A Trip to Silverton, Colorado to photograph Rosy Finches

On Monday, 22 February 2016, Dwight Frankfather and I traveled to Silverton, Colorado (elevation 9,318 feet, 2,836 m) to look for and photograph the three species of Rosy Finches that inhabit North America. Below are my photographs of all three species including two subspecies of the Gray-crowned Rosy Finch.

The Following information is taken from these websites: The Cornell Lab of Ornithology’s All About Birds, rosyfinch.com, Nature’s Blog – Rosy Finches of Colorado and Wikipedia.

Rosy Finches are songbirds of extreme environments. Due to their remote and rocky habitat above tree-line rosy finches are rarely seen during the summer. Rosy Finches nest at higher elevations than all other birds in North America. During winter and early spring, all three species form large, mixed flocks and often appear in mountain towns and at ski resorts.

Like the other rosy-finches, the Brown-capped Rosy-Finch (Leucosticte australis) is a bird of the high mountains, breeding above timberline. It has the smallest range of the three American species, being found primarily in Colorado.

Brown-capped Rosy-Finch 7961W!WM


Brown-capped Rosy-Finch7991W!WM

Black forehead blends into dark brownish crown. Gray head patch usually absent, but some show a light area on the sides of crown that does not extend to the back of head. Males usually have noticeably brighter underparts than Gray-crowned.

Brown-capped Rosy-Finch 7909W!WM

Gray-crowned Rosy-Finch (Interior race, Leucosticte tephrocotis tephrocotis) There is a sharp demarcation between the black forehead and the light gray crown which does not extend very far down the back of head. While plumage is usually a rich cinnamon-brown, some are darker and may be confused with Black Rosy-Finches. Considerably less pink on belly, wings and rump. The Gray-crowned Rosy-Finch is the species most likely to be confused with other rosy-finches. Black Rosy-Finch lacks brown back and breast. Brown-capped lacks gray on head. The amount of gray on the head is variable. Young birds may be especially difficult to separate from Brown-capped in the field.

Gray-crowned Rosy Finch 7882W1WM


Gray-crowned Rosy Finch 7986W!WM


Gray-crowned Rosy Finch 7883W!WM


Gray-crowned Rosy-Finch (Coastal or Hepburns race, Leucosticte tephrocotis littoralis) Differs from the Interior race in having more extensive gray areas on the crown and cheeks. Note contrast between the black chin and light cheeks. Some individuals, possibly first winter birds, may be quite dark on upper back. Like Interior race, the pink on belly, wings and rump is quite subdued.

Gray-crowned Rosy Finch 7931W!WM


Gray-crowned Rosy Finch 7976W!WM

Perhaps because of its remote breeding sites, which allow little contact with humans, the Gray-crowned Rosy-Finch seems almost fearless. On its breeding grounds, foraging birds can be approached to within 1-2 meters (3-6 feet).

Gray-crowned Rosy Finch 7928W!WM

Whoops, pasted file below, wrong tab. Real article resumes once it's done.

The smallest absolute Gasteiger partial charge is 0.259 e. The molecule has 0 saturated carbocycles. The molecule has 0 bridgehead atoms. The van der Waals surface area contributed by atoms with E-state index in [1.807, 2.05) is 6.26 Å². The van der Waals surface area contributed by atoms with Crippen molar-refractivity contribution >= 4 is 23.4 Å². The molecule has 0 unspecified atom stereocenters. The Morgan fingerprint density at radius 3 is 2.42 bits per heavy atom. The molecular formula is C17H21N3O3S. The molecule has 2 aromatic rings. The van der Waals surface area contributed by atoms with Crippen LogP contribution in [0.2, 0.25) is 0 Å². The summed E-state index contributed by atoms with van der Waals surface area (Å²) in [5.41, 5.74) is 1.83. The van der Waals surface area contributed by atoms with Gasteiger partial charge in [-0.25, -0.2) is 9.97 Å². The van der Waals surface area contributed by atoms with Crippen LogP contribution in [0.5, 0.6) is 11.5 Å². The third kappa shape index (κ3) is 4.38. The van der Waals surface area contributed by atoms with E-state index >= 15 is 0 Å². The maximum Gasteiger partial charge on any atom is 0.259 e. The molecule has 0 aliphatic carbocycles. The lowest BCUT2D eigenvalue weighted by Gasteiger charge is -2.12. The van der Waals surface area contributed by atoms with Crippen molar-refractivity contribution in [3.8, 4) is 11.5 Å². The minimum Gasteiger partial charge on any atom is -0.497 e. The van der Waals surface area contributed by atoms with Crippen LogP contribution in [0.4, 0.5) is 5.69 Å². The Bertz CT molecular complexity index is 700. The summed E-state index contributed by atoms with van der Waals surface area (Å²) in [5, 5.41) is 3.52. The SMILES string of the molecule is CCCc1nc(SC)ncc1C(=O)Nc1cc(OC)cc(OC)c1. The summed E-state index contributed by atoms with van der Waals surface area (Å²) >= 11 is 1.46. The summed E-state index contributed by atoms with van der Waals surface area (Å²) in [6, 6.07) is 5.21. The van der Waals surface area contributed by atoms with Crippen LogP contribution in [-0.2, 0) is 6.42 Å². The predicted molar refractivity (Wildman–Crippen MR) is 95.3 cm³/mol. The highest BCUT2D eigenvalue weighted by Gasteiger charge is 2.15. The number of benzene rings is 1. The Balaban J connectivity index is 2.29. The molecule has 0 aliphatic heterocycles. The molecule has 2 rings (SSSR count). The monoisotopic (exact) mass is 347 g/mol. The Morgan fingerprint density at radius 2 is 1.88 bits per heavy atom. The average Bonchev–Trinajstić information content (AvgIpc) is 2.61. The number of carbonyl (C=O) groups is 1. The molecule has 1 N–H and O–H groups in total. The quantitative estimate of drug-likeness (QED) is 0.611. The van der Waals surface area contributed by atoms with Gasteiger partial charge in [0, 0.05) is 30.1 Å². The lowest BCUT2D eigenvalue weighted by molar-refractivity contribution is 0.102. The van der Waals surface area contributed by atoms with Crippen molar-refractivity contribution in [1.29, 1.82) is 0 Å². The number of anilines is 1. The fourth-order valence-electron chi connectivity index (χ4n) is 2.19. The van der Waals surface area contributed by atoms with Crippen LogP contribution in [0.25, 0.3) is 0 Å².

The Black Rosy-Finch (Leucosticte atrata) is a bird of the high Rocky Mountains. It nests above treeline, among alpine rocks and cliffs and is often the bird that nests at the highest elevation on a particular mountain. Because of this it is one of the least studied birds in North America.

Black Rosy-Finch, Leucosticte atrata, Silverton, Colorado, USA, North America


Black Rosy-Finch, Leucosticte atrata, Silverton, Colorado, USA, North America

Black forehead strongly contrasts with light gray on crown, which extends to back of head. Black back, throat and upper breast contrast with extensive pink on belly, rump and edges of wing and tail feathers. Pink under-tail coverts. Generally has little brown in plumage.

Black Rosy-Finch, Leucosticte atrata, Silverton, Colorado, USA, North America


We also saw flocks of House Sparrows (Passer domesticus)

House Sparrows,  Passer domesticus, Silverton, Colorado, USA, North America


And a trio of fur balls that were interested in anything Avian.

Three Cats in a Window in Silverton; Colorado; USA; North America


Visitors on a Cold Snowy Winter Afternoon

“The ornament of a house is the friends who frequent it.”
Ralph Waldo Emerson

Another Winter storm has arrived and so have the big bucks. They haven’t been here is several weeks. The snow is chest deep for them and I thought they had all gone to lower elevations and the South facing slopes. The does and last year’s fawns haven’t been around for months. The snows are too deep and the food too scarce.

I worry about these guys. It has been a hard Winter for them. Its been cold and the snows are deep. All they are eating are old oak sticks and the low branches of the junipers. I was focused on shoveling the East stairs and around the hot tub making the usual shoveling sounds. When I looked up one of these guys was watching me from about 10 yards away in the shallow snow under Grandmother Tree. “Oh, hello,” I offered and all three took off in explosive bounding leaps.

Shortly, the job done, I was back in the house. Within ten minutes big antlers appeared through a window and the first buck had reappeared under Grandmother Tree. They were after bird seed.

I know that it is wrong to feed wild animals. It is illegal.  And harmful if they become dependent on handouts from humans, but I let them eat anyway. Like I said they haven’t been around in several weeks and the Winter is a hard one. Only one buck really ate anything at all and there was still plenty of bird seed remaining when they spooked again. This time they didn’t come back and wandered off to the North pushing through the deep drifts.

Three Bucks in Winter 7184W8WM

Can you see the third deer?

Here he is under another large juniper tree in the background.  The snow is not too deep beneath the umbrella of these trees.

Mule Deer Buck in Winter 7179W8WM

I’d much rather see this through my window than have his head mounted on my wall.

Male Mule Deer Looking in Window in Winter 7189W8WM